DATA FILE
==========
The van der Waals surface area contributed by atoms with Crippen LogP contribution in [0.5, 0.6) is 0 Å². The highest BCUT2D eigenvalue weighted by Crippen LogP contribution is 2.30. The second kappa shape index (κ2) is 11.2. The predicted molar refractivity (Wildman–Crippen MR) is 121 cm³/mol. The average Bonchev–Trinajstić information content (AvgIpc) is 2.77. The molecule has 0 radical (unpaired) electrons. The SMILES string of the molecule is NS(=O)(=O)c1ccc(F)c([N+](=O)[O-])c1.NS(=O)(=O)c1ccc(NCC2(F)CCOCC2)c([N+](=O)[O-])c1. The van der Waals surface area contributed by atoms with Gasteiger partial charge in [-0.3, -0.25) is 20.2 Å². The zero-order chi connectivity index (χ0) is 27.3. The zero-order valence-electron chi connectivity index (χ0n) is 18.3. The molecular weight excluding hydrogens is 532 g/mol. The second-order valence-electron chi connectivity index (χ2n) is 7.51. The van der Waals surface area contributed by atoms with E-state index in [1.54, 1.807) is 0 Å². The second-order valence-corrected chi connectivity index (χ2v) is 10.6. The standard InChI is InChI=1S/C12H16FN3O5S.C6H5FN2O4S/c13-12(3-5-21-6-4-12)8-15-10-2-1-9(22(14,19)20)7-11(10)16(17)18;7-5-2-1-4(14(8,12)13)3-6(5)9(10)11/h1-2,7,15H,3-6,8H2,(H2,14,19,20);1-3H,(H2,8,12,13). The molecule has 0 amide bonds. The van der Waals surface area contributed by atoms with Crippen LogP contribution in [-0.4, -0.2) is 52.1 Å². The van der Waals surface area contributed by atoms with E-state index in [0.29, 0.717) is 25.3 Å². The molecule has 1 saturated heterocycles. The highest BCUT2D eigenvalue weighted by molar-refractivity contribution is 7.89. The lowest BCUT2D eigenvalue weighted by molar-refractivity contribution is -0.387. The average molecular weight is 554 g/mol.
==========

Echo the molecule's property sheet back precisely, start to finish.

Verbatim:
The van der Waals surface area contributed by atoms with Crippen LogP contribution in [0.5, 0.6) is 0 Å². The highest BCUT2D eigenvalue weighted by Crippen LogP contribution is 2.30. The second kappa shape index (κ2) is 11.2. The predicted molar refractivity (Wildman–Crippen MR) is 121 cm³/mol. The average Bonchev–Trinajstić information content (AvgIpc) is 2.77. The molecule has 0 radical (unpaired) electrons. The SMILES string of the molecule is NS(=O)(=O)c1ccc(F)c([N+](=O)[O-])c1.NS(=O)(=O)c1ccc(NCC2(F)CCOCC2)c([N+](=O)[O-])c1. The van der Waals surface area contributed by atoms with Gasteiger partial charge in [-0.3, -0.25) is 20.2 Å². The zero-order chi connectivity index (χ0) is 27.3. The zero-order valence-electron chi connectivity index (χ0n) is 18.3. The molecular weight excluding hydrogens is 532 g/mol. The second-order valence-electron chi connectivity index (χ2n) is 7.51. The van der Waals surface area contributed by atoms with E-state index in [1.54, 1.807) is 0 Å². The second-order valence-corrected chi connectivity index (χ2v) is 10.6. The standard InChI is InChI=1S/C12H16FN3O5S.C6H5FN2O4S/c13-12(3-5-21-6-4-12)8-15-10-2-1-9(22(14,19)20)7-11(10)16(17)18;7-5-2-1-4(14(8,12)13)3-6(5)9(10)11/h1-2,7,15H,3-6,8H2,(H2,14,19,20);1-3H,(H2,8,12,13). The molecule has 0 amide bonds. The van der Waals surface area contributed by atoms with Crippen LogP contribution in [-0.4, -0.2) is 52.1 Å². The van der Waals surface area contributed by atoms with E-state index in [0.29, 0.717) is 25.3 Å². The molecule has 1 saturated heterocycles. The highest BCUT2D eigenvalue weighted by molar-refractivity contribution is 7.89. The lowest BCUT2D eigenvalue weighted by molar-refractivity contribution is -0.387. The average molecular weight is 554 g/mol.